We deal with the same question in the climate change debate directly although environmentalists would like to pretend that we don’t.  That is, people who know, know that the earth has been hotter and colder than the range of changes predicted to come about from human caused climate change.  Said another way, the impending climate change is within the historic range of variation.  While the skeptics who point this out are scientifically correct they are morally obtuse.

Mother Nature is not responsible for her actions but we are.   We can do otherwise.  The people who know, know that humans are effecting changes that will cause (and maybe already are causing) harms to humans and other species.  We bear the responsibility for these harms.   So for climate change in general and the pine beetle outbreak in particular, it may look natural, but it isn’t.  It’s like “Fountain,” it may look like a urinal, but it’s not.

This then prompts the second hard question, how should this knowledge affect our aesthetic appreciation?   When we view the pine beetle outbreak we must view its naturalness but we must also view the heavy hand of humans which has likely extended it.  This mixed appreciation is worthy of mixed emotions.   It’s as if nature had created a beautiful stone arch and humankind decided that it was not round enough and so taken a chisel to it, or perhaps it’s like the beautiful sunset that we know has been enhanced by the particulate matter belched from industrial smokestacks.    Maybe more aptly, it is a case of poorly performed dynamics; a crescendo rendered too quickly and forte rendered fortissimo (o.k. it’s been since I was 12 since I played piano and knew –sort of- what these terms meant).   Perhaps as we learn more about the scope of our present effect on the outbreak we will learn more how to interpret and judge this event.   Given what we know at present, I think the human hand tarnishes the beetle kill’s aesthetic delight but does not dispel it.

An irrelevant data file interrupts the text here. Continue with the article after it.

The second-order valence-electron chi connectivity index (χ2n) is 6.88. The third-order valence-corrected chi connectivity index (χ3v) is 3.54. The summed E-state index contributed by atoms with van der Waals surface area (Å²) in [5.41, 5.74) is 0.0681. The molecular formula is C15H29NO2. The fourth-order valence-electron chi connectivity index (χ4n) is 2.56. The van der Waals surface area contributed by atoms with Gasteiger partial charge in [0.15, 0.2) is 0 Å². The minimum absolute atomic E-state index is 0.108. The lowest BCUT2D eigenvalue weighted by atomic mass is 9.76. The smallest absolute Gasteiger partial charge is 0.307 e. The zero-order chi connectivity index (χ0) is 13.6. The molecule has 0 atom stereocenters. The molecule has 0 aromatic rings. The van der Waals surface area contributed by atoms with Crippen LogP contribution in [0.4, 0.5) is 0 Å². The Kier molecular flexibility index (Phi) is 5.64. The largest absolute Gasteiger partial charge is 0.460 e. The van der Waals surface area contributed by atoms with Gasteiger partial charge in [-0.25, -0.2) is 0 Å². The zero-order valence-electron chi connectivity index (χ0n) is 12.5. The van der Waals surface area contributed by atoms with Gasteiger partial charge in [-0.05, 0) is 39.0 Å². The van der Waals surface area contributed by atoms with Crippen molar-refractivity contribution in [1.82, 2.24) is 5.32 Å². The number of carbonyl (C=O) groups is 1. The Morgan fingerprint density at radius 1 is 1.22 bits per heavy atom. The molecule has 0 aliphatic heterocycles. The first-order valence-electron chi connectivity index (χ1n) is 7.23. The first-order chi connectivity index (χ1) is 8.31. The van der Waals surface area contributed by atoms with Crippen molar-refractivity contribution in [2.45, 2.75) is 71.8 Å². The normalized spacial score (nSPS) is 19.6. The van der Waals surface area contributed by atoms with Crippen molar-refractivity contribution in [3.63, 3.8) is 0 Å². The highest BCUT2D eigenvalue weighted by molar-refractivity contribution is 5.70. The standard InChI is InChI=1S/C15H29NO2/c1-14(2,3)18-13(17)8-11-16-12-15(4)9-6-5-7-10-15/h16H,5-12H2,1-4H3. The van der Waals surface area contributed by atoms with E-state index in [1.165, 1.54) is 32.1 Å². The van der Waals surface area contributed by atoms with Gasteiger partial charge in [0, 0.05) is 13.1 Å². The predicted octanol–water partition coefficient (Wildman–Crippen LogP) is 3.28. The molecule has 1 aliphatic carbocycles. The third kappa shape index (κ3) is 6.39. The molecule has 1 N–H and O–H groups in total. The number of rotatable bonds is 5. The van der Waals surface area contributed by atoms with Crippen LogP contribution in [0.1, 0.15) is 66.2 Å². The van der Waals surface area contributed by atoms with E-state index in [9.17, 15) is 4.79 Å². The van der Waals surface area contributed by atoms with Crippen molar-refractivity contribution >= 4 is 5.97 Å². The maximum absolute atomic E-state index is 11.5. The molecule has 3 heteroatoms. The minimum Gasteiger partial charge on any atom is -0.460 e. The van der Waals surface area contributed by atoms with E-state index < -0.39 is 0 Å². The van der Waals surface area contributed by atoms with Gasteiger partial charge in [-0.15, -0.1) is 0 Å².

Photo by Lauren Buchholz


Written by sturgis

October 24, 2010 at 5:47 pm

Do species have intrinsic value?

with one comment

Does our CU football team suck?

In a recent post in the NYT philosophy blog, The Stone, Jeff McMahan takes the radical view that if it were feasible we should attempt to eliminate carnivorous animals so as to reduce the amount of suffering experienced in the world by their prey.    Not surprisingly most comments on his post, miss the “were it feasible” part and so heap abuse on McMahan and philosophers in general for this absurd proposal.   Yet, his thought experiment is well formed and raises an important conflict that I think is worthy of further consideration: the value of suffering vs. the intrinsic value of other species.

In principle, the argument that we should stop animals from causing suffering to one another is no different from the view that we should stop a child or an insane person from causing suffering.  Even if the child or insane person can’t control themselves and doesn’t know better, the suffering they cause is bad.  As such those people who do know better and can do something about it should.  While that view strikes some people as patently absurd, I’m more interested in assessing the argument he gives against the intrinsic value of species.  Mc Mahan is evaluating a conflict between two values, but his solution is to deny that there is a conflict.  He does not argue that the suffering is more important than the intrinsic value of species but rather that there is not a coherent notion of intrinsic value to be had.  Here is what he says:

“There are no universally agreed criteria for their individuation.  In practice, the most commonly invoked criterion is the capacity for interbreeding, yet this is well known to be imperfect and to entail intransitivities of classification when applied to ring species.  Nor has it ever been satisfactorily explained why a special sort of value should inhere in a collection of individuals simply by virtue of their ability to produce fertile offspring.”

If you can wade through the jargon you’ll find two objections: 1) a species isn’t a real thing 2) the sort of thing it is, can’t have value.

Now of course most commenters did not press him on these points because it’s a weird sort of thing to say.  What does it mean to say that “intrinsic value” is real?  How would we know if a species had it?  Would we find it under a microscope?

Intrinsic value like values in general might seem mysterious and even supernatural, but it doesn’t have to be that way. When we say that something is instrumentally valuable people understand that you are valuing it for its usefulness.  When we value something intrinsically we value it, but not for its benefit to us but for its sake.  While most people may not have a conception of intrinsic value they do think that slavery is wrong.  They think that whether they believe in something like a soul or not.  Instead, to value people intrinsically is a way we value them.  We say that people have their talents and uses (their instrumental values) but that beyond that they are worthy of basic respect.  They are intrinsically valuable, or if you like, they have intrinsic value.   Now while the boundaries of people are usually pretty clear and so individuating us is not a problem, consider the value we place on our local or college sports teams.